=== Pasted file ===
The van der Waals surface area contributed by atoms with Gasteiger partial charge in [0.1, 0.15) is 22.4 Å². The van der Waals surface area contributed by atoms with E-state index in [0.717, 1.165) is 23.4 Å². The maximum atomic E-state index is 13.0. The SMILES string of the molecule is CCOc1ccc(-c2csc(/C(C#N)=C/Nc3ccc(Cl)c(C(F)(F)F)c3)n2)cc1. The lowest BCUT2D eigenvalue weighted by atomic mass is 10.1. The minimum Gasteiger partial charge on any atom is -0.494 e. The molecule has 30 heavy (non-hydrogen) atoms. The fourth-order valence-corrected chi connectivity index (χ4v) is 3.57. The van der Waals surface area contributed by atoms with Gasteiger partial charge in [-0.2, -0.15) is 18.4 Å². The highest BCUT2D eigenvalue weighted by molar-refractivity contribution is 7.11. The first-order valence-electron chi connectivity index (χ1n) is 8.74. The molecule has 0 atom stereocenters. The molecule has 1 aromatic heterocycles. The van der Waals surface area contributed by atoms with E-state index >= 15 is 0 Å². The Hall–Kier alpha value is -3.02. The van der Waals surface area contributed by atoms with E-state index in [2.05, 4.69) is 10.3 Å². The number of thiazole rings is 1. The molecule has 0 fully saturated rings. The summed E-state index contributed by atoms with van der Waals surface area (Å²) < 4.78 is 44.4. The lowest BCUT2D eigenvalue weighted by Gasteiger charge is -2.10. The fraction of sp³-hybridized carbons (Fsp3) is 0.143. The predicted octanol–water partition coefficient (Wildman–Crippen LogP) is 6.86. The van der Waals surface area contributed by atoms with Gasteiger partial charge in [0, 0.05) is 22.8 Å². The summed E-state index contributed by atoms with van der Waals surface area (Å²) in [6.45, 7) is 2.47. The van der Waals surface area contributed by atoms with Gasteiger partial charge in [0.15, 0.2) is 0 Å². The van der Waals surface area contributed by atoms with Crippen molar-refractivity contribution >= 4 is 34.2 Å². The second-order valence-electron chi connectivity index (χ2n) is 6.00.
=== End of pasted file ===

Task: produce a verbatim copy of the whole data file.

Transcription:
The van der Waals surface area contributed by atoms with Gasteiger partial charge in [0.1, 0.15) is 22.4 Å². The van der Waals surface area contributed by atoms with E-state index in [0.717, 1.165) is 23.4 Å². The maximum atomic E-state index is 13.0. The SMILES string of the molecule is CCOc1ccc(-c2csc(/C(C#N)=C/Nc3ccc(Cl)c(C(F)(F)F)c3)n2)cc1. The lowest BCUT2D eigenvalue weighted by atomic mass is 10.1. The minimum Gasteiger partial charge on any atom is -0.494 e. The molecule has 30 heavy (non-hydrogen) atoms. The fourth-order valence-corrected chi connectivity index (χ4v) is 3.57. The van der Waals surface area contributed by atoms with Gasteiger partial charge in [-0.2, -0.15) is 18.4 Å². The highest BCUT2D eigenvalue weighted by molar-refractivity contribution is 7.11. The first-order valence-electron chi connectivity index (χ1n) is 8.74. The molecule has 0 atom stereocenters. The molecule has 1 aromatic heterocycles. The van der Waals surface area contributed by atoms with E-state index >= 15 is 0 Å². The Hall–Kier alpha value is -3.02. The van der Waals surface area contributed by atoms with E-state index in [2.05, 4.69) is 10.3 Å². The number of thiazole rings is 1. The molecule has 0 fully saturated rings. The summed E-state index contributed by atoms with van der Waals surface area (Å²) < 4.78 is 44.4. The lowest BCUT2D eigenvalue weighted by Gasteiger charge is -2.10. The fraction of sp³-hybridized carbons (Fsp3) is 0.143. The predicted octanol–water partition coefficient (Wildman–Crippen LogP) is 6.86. The van der Waals surface area contributed by atoms with Gasteiger partial charge in [0, 0.05) is 22.8 Å². The summed E-state index contributed by atoms with van der Waals surface area (Å²) in [6.45, 7) is 2.47. The van der Waals surface area contributed by atoms with Gasteiger partial charge in [0.15, 0.2) is 0 Å². The van der Waals surface area contributed by atoms with Crippen molar-refractivity contribution >= 4 is 34.2 Å². The second-order valence-electron chi connectivity index (χ2n) is 6.00.